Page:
My children like to read. They just
do. This makes me lucky, I think, in no small part because it's something we all like in my house. No one has to feel left out or uncomprehending; it's a shared family love, sort of like chocolate ice cream.
There have been some bumps,
I guess. There was a time when Chestnut was struggling with the fact
that it was harder for her than it was for a lot of other kids to
decode the words and figure out what they said, and she would come home
and say "No! I won't read! I hate reading!" But somehow I
didn't really believe it, so I didn't worry about it much, and happily it just
So where is this going, you might wonder?
I had thought of myself as someone who made an environment that encouraged reading, or at least, welcomed it. That is, until we went to Sweden, and stayed in someone else's home with a Home Exchange. The girls got to stay in the room of the Swedish girls (loft beds instead of bunks, how thrilling!), and mounted on the wall of each of these beds was a reading light.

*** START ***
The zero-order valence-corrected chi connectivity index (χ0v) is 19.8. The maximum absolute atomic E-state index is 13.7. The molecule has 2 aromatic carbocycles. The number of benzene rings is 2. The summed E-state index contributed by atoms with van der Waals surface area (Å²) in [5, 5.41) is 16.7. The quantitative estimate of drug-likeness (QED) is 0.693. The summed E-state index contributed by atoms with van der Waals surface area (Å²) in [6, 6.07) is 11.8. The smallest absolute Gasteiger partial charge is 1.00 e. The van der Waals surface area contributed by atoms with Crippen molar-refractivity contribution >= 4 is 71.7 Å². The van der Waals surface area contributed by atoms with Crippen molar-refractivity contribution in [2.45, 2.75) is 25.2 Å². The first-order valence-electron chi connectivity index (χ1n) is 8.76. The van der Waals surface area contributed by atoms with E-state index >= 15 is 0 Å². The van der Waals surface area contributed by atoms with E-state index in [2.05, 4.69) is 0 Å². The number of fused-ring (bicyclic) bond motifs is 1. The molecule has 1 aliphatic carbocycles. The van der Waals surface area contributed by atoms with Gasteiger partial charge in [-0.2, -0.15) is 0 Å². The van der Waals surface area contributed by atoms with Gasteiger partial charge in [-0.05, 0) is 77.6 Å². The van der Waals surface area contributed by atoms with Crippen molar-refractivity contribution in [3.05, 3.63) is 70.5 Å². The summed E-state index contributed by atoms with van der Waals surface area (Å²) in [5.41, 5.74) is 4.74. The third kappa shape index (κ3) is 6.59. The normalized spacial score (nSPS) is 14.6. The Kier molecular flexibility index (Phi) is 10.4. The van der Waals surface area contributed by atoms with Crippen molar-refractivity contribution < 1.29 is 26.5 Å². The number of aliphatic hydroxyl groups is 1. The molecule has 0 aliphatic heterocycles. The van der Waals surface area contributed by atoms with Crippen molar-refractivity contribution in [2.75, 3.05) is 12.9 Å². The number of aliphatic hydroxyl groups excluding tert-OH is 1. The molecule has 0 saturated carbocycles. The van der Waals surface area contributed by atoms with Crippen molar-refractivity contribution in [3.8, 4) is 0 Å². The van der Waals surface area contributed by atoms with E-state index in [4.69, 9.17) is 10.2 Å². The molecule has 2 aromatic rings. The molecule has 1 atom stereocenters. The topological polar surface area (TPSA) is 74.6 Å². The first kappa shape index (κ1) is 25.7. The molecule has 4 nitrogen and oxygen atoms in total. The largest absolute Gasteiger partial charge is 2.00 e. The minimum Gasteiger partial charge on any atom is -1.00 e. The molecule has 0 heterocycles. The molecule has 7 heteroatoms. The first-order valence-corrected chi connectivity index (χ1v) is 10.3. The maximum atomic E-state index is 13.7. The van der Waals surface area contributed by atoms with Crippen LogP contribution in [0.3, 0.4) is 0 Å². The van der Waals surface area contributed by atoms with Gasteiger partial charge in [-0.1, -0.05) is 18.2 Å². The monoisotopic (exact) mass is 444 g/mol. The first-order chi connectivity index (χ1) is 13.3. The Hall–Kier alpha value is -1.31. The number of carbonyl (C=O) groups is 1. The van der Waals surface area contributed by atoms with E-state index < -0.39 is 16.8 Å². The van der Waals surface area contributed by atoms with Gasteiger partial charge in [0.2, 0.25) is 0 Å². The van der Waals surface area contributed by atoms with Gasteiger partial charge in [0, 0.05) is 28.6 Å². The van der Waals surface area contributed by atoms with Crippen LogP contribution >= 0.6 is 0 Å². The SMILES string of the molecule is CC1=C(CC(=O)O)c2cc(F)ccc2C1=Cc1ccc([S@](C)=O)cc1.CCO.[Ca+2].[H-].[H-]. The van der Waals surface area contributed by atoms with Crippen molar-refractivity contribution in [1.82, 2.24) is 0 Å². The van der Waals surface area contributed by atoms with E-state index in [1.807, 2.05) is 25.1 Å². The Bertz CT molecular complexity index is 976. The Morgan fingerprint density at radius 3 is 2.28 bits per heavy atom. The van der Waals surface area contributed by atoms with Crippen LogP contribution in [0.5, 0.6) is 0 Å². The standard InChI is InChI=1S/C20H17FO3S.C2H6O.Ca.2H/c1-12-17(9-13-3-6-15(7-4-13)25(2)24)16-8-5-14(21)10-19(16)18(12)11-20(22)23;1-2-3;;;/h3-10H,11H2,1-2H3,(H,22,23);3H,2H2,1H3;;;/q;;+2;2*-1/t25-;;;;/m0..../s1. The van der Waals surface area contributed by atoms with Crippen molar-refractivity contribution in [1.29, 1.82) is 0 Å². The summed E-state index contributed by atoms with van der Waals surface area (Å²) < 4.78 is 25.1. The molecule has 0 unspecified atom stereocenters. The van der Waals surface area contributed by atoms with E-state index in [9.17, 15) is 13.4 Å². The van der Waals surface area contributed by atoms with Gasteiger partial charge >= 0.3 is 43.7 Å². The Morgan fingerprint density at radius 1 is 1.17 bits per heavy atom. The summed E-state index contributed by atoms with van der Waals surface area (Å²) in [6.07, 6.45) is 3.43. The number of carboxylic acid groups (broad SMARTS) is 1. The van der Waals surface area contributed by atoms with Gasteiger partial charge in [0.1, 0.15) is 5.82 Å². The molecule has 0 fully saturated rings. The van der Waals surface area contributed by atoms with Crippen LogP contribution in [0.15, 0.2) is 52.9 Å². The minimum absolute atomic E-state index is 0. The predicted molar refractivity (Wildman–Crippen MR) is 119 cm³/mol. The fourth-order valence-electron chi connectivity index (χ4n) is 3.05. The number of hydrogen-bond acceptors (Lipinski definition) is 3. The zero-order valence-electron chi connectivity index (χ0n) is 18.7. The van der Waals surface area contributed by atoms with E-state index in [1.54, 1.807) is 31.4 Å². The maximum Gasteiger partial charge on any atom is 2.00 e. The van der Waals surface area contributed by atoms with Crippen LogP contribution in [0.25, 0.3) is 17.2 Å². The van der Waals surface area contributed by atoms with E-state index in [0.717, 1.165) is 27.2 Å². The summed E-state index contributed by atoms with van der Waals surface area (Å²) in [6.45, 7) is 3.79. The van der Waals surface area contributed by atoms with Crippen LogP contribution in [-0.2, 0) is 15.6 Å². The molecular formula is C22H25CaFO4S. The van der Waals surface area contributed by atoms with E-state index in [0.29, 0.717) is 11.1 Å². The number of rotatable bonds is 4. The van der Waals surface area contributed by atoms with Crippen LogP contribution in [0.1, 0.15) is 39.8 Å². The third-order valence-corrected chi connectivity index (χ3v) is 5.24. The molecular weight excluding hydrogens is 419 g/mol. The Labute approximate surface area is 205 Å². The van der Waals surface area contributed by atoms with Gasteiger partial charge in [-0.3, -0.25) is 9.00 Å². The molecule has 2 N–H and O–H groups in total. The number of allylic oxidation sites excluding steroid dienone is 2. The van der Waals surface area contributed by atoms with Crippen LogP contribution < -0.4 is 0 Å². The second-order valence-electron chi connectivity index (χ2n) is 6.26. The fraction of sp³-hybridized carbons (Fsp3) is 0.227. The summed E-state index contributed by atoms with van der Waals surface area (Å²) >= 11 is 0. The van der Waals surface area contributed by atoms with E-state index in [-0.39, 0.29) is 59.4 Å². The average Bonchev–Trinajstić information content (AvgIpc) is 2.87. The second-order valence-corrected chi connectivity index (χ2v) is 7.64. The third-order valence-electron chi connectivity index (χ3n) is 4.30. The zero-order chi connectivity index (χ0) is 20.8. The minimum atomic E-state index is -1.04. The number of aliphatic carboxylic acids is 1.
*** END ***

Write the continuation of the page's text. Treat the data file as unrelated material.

The joy with which each child stayed holed up in those Swedish loft beds, reading and manipulating her own reading light just so, was intense. And the embarrassment with which I thought about their room at home—overhead light so Chestnut had no light at all in the bottom bunk, while Diana was more or less blinded—was also, um, intense.
So when we returned home, and had an unexpected free weekend, we descended into the soul-destroying hell that is Ikea, and bought (among other things) a reading light for each girl, red for Chestnut, silver for Diana, along with an armchair, a fake leopard skin rug, and other library essentials. The lights were $7. Cue more intense embarrassment—how could this have taken us eight years to do?
It's true, I think, that the reading environment can change everything. And I even know that. Nonetheless, it took us a while. But now, at least, we have all the more reason to be sharply aware of the indescribable pleasure of having two happy girls, sitting quietly on their bunk beds with their reading lights, making their way through something or other, on a gray afternoon.